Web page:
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Loss of hot water with increased demand


Quote:
Originally Posted by Maintenance 6 View Post
You should check the top elements in the water heaters to be sure they are coming on. The top elements are the quick recovery elements and are controlled by a separate thermostat than the bottom elements. Someone may have set the top thermostats way out of the park thinking that they are saving energy by not having them come on. With a high demand, you might be depending on the lower element only which cannot heat fast enough. Only one element at a time is ever heating, but which one determines where it heats in the tank, which is critical to satisfying demand. A 3/4" line is more than ample to supply two showers.
This won't do much until the tanks are repiped. They're piped in series, the first tank is doing almost all of the recovery unless the tanks are getting emptied. I doubt thats happening unless they're small. The OP problem was an interuption of hot water when the second shower is turned on, not running out of it.
To the OP: does it matter which shower is turned on first or is the same shower losing hot water no matter which one is turned on first?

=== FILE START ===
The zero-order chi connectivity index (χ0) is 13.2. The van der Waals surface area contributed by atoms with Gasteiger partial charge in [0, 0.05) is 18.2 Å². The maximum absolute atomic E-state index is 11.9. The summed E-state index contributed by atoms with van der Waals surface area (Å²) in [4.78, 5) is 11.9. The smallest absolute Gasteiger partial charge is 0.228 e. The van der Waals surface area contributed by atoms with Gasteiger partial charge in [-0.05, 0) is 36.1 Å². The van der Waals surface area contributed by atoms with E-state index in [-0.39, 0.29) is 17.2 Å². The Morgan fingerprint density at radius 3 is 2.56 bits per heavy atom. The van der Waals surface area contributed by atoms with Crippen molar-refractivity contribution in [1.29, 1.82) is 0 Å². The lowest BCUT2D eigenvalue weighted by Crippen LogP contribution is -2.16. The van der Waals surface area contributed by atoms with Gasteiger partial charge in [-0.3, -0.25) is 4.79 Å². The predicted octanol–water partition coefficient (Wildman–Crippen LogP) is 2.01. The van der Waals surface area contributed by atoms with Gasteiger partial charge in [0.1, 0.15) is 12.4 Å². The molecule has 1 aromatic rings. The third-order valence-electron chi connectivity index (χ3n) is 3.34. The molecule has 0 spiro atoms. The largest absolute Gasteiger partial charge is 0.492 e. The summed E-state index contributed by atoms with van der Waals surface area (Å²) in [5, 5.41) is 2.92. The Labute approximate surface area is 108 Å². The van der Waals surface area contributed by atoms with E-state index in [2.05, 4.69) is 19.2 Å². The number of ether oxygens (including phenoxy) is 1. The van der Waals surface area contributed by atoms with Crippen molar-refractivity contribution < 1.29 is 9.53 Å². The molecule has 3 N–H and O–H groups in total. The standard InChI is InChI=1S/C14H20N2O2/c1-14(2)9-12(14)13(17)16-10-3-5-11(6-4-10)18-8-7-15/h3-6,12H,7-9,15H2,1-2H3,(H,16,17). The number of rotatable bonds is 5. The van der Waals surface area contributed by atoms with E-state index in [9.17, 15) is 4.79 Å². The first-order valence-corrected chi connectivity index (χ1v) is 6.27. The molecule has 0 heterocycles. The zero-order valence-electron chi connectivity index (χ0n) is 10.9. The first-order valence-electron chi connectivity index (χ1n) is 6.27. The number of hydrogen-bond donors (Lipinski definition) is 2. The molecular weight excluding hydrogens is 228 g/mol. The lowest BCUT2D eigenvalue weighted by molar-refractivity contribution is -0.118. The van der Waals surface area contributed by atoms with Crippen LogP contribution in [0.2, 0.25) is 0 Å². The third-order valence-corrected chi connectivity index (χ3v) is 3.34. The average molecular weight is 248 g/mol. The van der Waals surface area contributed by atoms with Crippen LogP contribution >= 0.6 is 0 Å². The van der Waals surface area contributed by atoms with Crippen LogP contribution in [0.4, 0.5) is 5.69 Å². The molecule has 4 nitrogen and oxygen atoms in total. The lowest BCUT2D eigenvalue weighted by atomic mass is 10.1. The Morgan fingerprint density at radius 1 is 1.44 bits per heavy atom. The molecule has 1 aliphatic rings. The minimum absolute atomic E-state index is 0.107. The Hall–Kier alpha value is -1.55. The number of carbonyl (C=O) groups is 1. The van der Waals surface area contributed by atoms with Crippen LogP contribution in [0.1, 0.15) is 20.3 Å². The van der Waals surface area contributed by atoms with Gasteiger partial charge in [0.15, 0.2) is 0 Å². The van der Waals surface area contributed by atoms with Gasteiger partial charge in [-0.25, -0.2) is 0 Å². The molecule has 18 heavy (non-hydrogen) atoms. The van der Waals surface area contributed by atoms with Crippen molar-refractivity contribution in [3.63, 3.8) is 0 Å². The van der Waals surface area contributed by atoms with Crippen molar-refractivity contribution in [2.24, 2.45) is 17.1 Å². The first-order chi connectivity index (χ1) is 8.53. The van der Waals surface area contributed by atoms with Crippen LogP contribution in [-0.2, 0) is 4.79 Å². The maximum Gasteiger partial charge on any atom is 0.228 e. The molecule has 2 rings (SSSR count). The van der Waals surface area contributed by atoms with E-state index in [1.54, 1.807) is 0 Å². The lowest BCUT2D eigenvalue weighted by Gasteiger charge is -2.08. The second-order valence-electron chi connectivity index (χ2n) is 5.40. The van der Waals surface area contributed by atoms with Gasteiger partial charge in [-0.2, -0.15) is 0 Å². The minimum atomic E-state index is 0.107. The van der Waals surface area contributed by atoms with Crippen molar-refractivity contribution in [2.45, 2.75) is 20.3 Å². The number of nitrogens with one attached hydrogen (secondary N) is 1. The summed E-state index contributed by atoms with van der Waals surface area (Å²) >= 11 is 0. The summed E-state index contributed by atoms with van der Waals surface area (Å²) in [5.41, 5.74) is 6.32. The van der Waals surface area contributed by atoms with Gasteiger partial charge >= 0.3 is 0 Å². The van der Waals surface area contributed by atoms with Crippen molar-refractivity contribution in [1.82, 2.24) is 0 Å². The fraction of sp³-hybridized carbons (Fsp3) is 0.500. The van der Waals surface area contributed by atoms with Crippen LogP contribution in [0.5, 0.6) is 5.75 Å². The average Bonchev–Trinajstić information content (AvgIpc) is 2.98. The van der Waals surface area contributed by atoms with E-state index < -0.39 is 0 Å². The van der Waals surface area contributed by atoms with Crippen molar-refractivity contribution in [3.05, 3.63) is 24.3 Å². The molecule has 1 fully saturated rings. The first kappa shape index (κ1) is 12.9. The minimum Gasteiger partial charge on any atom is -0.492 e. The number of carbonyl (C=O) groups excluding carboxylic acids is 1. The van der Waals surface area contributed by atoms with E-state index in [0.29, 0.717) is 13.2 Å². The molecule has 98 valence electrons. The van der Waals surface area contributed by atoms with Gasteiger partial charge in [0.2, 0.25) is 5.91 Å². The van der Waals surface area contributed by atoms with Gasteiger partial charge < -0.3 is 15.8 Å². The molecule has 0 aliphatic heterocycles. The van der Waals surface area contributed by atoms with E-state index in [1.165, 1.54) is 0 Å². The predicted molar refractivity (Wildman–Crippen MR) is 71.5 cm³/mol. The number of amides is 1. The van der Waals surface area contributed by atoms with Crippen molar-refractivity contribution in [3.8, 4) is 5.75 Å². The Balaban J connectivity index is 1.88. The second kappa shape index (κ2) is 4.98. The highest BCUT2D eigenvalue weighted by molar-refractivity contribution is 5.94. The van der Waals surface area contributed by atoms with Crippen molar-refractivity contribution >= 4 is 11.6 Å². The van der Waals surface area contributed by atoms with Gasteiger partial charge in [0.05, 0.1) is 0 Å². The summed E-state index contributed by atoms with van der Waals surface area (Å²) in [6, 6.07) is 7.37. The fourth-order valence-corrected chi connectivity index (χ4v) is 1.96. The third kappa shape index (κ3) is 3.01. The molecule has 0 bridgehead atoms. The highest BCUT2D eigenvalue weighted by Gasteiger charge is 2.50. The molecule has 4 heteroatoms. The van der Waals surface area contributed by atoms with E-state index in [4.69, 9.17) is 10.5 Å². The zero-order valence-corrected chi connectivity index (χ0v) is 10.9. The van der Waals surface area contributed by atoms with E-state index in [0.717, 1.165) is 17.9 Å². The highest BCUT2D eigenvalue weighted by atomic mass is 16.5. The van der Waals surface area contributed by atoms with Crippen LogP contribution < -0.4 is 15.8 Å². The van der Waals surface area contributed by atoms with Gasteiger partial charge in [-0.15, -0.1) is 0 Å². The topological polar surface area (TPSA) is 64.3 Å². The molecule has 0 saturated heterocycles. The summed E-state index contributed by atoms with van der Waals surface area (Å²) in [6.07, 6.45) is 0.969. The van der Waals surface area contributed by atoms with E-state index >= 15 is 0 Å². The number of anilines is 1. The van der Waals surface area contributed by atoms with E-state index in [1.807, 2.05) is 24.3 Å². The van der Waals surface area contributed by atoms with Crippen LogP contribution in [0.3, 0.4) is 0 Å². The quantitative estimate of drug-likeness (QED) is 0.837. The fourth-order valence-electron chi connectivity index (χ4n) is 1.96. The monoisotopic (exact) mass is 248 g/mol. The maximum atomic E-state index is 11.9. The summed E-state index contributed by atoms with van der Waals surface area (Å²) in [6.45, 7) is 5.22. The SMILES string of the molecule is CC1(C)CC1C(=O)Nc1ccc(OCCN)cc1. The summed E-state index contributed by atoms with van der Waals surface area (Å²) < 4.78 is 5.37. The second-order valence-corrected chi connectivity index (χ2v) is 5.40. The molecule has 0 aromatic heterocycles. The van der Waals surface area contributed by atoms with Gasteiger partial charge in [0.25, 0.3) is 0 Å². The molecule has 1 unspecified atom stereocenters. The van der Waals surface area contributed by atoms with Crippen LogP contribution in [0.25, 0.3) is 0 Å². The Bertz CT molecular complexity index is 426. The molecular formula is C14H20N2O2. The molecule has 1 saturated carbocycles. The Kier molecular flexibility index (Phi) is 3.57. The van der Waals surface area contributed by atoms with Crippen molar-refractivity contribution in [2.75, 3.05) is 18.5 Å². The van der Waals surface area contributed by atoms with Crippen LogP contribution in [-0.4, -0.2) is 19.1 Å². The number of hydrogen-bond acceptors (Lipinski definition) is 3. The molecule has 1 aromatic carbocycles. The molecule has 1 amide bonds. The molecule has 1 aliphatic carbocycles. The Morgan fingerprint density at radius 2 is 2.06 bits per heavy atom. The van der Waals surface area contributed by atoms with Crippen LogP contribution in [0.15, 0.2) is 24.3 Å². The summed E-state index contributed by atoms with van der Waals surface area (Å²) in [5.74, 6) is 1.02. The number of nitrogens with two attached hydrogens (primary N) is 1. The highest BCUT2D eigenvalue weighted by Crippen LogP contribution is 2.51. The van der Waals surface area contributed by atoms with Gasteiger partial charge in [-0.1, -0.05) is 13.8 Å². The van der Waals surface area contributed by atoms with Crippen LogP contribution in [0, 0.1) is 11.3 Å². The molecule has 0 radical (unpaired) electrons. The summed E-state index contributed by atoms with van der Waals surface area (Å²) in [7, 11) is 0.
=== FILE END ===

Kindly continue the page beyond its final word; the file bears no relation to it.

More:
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Old 06-16-2012, 11:29 AM   #10
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Loss of hot water with increased demand


I am going to throw this out there. What is the incoming water pressure to the house, and the water pressure coming out of the water tanks? Also, do you really need both tanks? What are the size of them, and how old are they? How large is the house? How many baths?
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Old 06-18-2012, 03:45 PM   #11
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Loss of hot water with increased demand


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This won't do much until the tanks are repiped. They're piped in series, the first tank is doing almost all of the recovery unless the tanks are getting emptied. I doubt thats happening unless they're small. The OP problem was an interuption of hot water when the second shower is turned on, not running out of it.
To the OP: does it matter which shower is turned on first or is the same shower losing hot water no matter which one is turned on first?
You assume that the first tank is doing the recovery. I'm assuming that neither tank is going into quick recovery mode or is set so low that the water is getting cold before the element kicks on. If the thermostats are not set up right or if elements are burned out, neither tank may be recovering quickly and that may be the cause of the interuption. With one shower running, the supply is sufficient. When the second shower is added, the supply of hot water dimishes and if the upper elements are not coming on, it is depending on the lower elements. Eventually, they catch up. I would check all of the thermostats and elements to be sure they set right and working.
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Old 06-18-2012, 07:36 PM   #12
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Loss of hot water with increased demand


And depending on the age and efficiency of the existing heaters you might want to consider whether replacing them with a single, more efficient unit might be a better solution. You might end up saving a lot more money in the long run.